Recall that there were numerous writings in the early Church, many, if not most, of which never made it into the official canon of Scripture. But these writings, and the stories they recounted, were well known amongst the early Christians. Most of these stories come to us from the early apocryphal sources, especially the “Protoevangelium of James.” It is from this document that we learn, for example, the names of Mary’s parents, Joachim and Anna (Anne).
According to the “Protoevangelium of James,” Joachim was a wealthy man. But when Joachim went to the temple to offer his gifts, as was the custom of his people, he was refused entrance. He was told that since he had no children, he was not worthy to offer his gifts to God. Joachim even researched the Twelve Tribes of Israel, and found out that he was the only one of the righteous men who did not have a child. This greatly disturbed him,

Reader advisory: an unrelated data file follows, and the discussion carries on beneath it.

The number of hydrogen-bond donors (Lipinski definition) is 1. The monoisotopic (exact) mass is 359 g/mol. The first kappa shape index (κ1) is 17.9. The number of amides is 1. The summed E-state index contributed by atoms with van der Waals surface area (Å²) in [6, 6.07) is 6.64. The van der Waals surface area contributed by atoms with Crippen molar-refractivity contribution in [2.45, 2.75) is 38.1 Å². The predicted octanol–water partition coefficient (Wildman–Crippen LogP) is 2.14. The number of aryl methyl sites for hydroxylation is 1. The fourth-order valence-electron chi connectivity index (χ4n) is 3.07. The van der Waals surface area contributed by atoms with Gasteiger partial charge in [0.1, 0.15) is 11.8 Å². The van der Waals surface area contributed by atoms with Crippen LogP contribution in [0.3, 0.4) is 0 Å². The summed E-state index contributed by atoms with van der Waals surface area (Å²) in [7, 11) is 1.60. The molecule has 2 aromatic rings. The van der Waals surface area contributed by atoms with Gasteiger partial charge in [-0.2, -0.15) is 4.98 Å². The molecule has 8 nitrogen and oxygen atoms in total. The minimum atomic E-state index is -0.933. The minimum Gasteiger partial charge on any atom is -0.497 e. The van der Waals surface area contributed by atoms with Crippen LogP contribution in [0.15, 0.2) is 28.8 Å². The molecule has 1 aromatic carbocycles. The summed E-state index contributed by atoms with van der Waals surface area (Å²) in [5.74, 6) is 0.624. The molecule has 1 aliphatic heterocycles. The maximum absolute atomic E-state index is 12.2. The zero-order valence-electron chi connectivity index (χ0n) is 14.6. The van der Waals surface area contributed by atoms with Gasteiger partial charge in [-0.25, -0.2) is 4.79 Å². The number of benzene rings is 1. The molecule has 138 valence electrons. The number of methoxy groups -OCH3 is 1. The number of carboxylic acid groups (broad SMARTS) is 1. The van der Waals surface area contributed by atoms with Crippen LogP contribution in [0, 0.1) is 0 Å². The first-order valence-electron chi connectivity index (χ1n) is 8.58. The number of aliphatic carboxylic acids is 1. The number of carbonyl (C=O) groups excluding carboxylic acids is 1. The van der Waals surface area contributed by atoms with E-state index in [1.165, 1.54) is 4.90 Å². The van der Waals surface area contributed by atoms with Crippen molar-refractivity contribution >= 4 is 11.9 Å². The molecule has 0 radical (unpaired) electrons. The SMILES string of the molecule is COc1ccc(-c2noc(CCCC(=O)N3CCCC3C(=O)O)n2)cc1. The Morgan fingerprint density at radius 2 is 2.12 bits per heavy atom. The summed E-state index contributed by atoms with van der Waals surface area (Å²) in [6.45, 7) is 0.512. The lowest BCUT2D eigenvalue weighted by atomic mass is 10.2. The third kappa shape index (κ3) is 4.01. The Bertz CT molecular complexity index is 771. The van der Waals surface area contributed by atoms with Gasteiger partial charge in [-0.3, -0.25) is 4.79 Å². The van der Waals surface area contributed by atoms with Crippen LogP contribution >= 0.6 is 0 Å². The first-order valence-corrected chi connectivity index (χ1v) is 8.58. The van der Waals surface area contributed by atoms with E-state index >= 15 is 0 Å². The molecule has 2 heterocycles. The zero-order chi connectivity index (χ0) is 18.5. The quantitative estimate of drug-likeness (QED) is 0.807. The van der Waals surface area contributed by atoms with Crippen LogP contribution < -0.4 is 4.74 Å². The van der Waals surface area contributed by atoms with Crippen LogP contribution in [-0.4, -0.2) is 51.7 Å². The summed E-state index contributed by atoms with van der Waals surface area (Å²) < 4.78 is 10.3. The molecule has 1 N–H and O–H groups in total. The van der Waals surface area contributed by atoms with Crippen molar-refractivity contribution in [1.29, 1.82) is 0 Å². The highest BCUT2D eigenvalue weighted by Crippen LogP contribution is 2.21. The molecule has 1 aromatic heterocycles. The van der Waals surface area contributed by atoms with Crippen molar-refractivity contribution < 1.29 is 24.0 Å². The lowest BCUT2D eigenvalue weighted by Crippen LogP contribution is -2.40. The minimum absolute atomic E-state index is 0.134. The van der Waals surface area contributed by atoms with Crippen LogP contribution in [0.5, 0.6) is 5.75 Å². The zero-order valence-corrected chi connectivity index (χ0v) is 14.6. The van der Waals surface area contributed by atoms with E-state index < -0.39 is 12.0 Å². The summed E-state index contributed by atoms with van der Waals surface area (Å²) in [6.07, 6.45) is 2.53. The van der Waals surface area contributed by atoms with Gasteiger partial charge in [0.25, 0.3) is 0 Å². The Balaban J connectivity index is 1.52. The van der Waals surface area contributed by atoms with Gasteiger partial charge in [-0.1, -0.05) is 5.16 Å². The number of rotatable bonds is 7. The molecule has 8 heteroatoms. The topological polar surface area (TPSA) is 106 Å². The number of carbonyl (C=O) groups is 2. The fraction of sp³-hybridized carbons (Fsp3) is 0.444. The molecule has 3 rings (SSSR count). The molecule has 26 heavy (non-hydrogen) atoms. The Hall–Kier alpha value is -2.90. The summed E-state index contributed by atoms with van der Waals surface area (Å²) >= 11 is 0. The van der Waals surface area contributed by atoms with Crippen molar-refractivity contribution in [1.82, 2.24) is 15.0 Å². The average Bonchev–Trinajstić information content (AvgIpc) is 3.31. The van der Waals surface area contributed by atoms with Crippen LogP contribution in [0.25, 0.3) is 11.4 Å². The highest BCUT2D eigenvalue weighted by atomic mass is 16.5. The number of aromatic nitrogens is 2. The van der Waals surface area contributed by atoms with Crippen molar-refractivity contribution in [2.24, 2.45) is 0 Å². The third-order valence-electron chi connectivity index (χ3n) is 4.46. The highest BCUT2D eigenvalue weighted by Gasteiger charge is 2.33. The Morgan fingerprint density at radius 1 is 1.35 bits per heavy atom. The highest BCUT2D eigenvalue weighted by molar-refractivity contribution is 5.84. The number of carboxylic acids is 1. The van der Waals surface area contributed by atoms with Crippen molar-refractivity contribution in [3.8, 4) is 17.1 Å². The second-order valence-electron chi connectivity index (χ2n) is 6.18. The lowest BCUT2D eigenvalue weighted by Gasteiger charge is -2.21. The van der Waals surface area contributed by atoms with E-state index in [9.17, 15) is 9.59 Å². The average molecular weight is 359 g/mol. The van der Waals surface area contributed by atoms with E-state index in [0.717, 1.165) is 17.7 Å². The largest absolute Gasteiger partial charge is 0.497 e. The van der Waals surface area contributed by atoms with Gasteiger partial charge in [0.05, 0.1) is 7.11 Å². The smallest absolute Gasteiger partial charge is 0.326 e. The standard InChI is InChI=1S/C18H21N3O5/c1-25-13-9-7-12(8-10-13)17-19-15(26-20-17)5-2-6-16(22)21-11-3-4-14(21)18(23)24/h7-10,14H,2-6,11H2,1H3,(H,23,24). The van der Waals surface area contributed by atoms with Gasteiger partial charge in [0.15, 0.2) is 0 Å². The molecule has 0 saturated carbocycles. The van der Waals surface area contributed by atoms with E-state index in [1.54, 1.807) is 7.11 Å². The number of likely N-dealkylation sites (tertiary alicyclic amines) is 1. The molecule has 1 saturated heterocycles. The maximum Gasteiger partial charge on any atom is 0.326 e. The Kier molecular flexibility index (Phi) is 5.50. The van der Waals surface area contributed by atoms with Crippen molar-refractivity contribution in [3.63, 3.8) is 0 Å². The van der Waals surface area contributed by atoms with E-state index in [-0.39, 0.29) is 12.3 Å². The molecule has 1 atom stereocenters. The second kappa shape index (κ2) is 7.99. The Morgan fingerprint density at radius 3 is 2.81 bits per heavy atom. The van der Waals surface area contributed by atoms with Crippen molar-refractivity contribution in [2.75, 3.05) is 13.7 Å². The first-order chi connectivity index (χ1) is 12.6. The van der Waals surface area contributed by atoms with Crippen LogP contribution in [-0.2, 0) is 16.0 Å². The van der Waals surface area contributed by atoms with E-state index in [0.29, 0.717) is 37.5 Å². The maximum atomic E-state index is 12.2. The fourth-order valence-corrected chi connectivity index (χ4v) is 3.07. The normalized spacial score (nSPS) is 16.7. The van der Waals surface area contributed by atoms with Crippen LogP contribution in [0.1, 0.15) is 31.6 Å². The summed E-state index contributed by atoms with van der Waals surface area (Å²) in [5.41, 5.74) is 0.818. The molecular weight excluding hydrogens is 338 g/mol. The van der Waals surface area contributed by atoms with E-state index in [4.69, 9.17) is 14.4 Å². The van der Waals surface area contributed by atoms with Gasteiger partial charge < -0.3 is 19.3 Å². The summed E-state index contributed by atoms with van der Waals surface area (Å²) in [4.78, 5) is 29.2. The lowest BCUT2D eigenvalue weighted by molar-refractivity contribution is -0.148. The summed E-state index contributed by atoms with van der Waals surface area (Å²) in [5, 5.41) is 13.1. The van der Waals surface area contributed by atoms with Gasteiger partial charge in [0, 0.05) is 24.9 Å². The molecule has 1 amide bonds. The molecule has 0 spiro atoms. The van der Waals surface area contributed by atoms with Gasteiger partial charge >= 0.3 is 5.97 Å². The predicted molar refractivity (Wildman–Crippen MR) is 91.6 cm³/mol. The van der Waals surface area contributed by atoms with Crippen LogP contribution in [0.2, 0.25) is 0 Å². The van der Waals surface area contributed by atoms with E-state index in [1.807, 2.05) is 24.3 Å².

“The Story of Mary, the Mother of God” (ISBN 0-88141-205-8) is a children’s story in the Greek Orthodox tradition, written and illustrated by Dorrie Papademetriou. This book tells the story of Mary’s conception, birth, and life based on the “Protoevangelium of James.” The illustrations in this book are inspired by the famous frescoes of Mary’s life at the Chora Monastery in Turkey.